A Moment in Time: Girl with a Recorder
At the Art Gallery of Nova Scotia in the North Building, there is a small gallery you may know as the Laufer Gallery or the gallery with the deep purple walls. You may have wondered why this gallery might be titled the “Laufer Gallery” rather than having a specific exhibition title. This is because this gallery space is sponsored by the Laufer family to showcase historical European artworks, many of which were donated by the Laufers themselves.
Dr. S.T. Laufer, his wife Irmgard Laufer, and their children, immigrated to Halifax from Zurich, Switzerland in 1938. With them they brought a collection of historical European art, much of which was later donated to the Art Gallery of Nova Scotia. An associated endowment continues to fund the ongoing work at the gallery as well as the maintenance and preservation of the Laufer Family collection of art is continued today by the children and grandchildren of S.T. and Irmgard Laufer.
In Europe, the printing press had been in use for over 100 years and by the 1600s, Dutch Genre and Landscape painting began to flourish. Just as the printing press democratized society with the magnitude of its informational output, the 1500s and 1600s saw the urbanization of European cities and the development of a new class of citizens who were more educated, had more money and access to cultural offerings. By 1650, more than 70% of the population lived in cities and towns rather than the country and what we now know as the middle class was beginning to flourish. This urbanization and democratization of society began to diverge from religious iconography, giving rise to secular art such as landscape, seascape, still life, and genre painting. Patrons from this new class, mostly merchants and professionals, took an interest in works of art that reflected their everyday lives and values.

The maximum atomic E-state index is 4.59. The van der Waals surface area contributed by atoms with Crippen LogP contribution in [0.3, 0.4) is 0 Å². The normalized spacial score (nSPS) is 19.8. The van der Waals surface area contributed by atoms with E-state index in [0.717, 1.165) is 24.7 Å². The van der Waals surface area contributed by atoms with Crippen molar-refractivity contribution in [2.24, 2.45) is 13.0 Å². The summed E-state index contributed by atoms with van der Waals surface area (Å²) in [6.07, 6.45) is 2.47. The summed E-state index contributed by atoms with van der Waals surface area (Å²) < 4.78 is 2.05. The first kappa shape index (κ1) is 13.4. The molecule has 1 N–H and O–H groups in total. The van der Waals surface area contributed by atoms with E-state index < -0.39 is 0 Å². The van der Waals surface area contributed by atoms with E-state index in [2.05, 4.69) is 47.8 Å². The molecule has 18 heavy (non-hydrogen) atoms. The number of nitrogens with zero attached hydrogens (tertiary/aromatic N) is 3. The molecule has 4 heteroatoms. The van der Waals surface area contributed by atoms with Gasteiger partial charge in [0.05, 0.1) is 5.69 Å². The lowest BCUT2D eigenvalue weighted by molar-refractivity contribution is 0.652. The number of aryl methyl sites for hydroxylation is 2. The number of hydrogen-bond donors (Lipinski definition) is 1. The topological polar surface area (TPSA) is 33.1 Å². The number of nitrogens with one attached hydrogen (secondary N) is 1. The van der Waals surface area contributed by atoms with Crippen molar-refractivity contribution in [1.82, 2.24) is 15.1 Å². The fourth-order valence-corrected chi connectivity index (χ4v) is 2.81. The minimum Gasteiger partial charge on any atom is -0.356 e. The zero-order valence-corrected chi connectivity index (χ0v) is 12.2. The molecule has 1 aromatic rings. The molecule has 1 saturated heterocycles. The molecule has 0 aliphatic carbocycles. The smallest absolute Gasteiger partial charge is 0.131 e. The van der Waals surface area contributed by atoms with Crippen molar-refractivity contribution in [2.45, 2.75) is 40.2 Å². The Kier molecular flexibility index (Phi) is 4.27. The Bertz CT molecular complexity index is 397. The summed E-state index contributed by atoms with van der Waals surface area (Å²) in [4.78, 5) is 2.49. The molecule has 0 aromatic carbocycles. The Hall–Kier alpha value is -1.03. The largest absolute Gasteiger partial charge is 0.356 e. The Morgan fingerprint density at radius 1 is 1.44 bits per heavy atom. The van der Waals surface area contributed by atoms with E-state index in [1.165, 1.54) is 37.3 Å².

Often, when people are depicted in these portraits, they have no indicated identity. They are not royalty or religious subjects but are nameless everyday people. While seemingly realistic, these paintings are also frequently filled with disguised symbolism, with everyday objects providing symbolic and allegorical content that conveyed proverbs, puns, and moral or religious messages that would be easily understood by the viewers at the time.
A newfound interest in evoking the immediacy and the humanity of a moment rather than a remastered history dovetails with a series of cultural events in the 17th century which had an impact on the way people perceived everyday life and their place within it. The personal experience of time was beginning to undergo a dramatic change as Galileo’s principle concept of a clock was improved upon and was eventually applied to wrist watches in the late 1700s. This may seem simple, but this innovation was expressed in things like transportation systems, navigation as well as a shift in consciousness towards an awareness of the momentary quality of everyday life.
This quality is illustrated well in the painting Girl with a Recorder, c.1650. The painting depicts the sitter looking out at the viewer, her hands positioned and ready to play a song on her recorder as if we had interrupted her mid-action. A strong use of light and dark creates a dramatic contrast which gives us a hint that it may be somewhat posed. The expression on the girl’s face is not one which we might associate with formal portraiture, suffused as it is with laughter or surprise. We are further convinced of the painting’s naturalism by highlighting the distinctive features of the girl’s face, as to suggest that she was a real, living person.
The experiences of the growing middle class in 17th century Europe were documented in portraits like these, depicting personal, professional, and domestic tasks, and highlighting an interest in capturing a moment in time. Today, we are used to photographing our friends and families on our phones but consider that some of our fascination with the documentation of the here and now came from portraits like these.
Unknown (after Jan Miense Molenaer)
Girl with a Recorder, c. 1650
Oil on canvas, 69.3 x 55.1 cm
Gift of Mrs. Canon Morris, Halifax, Nova Scotia, 1932.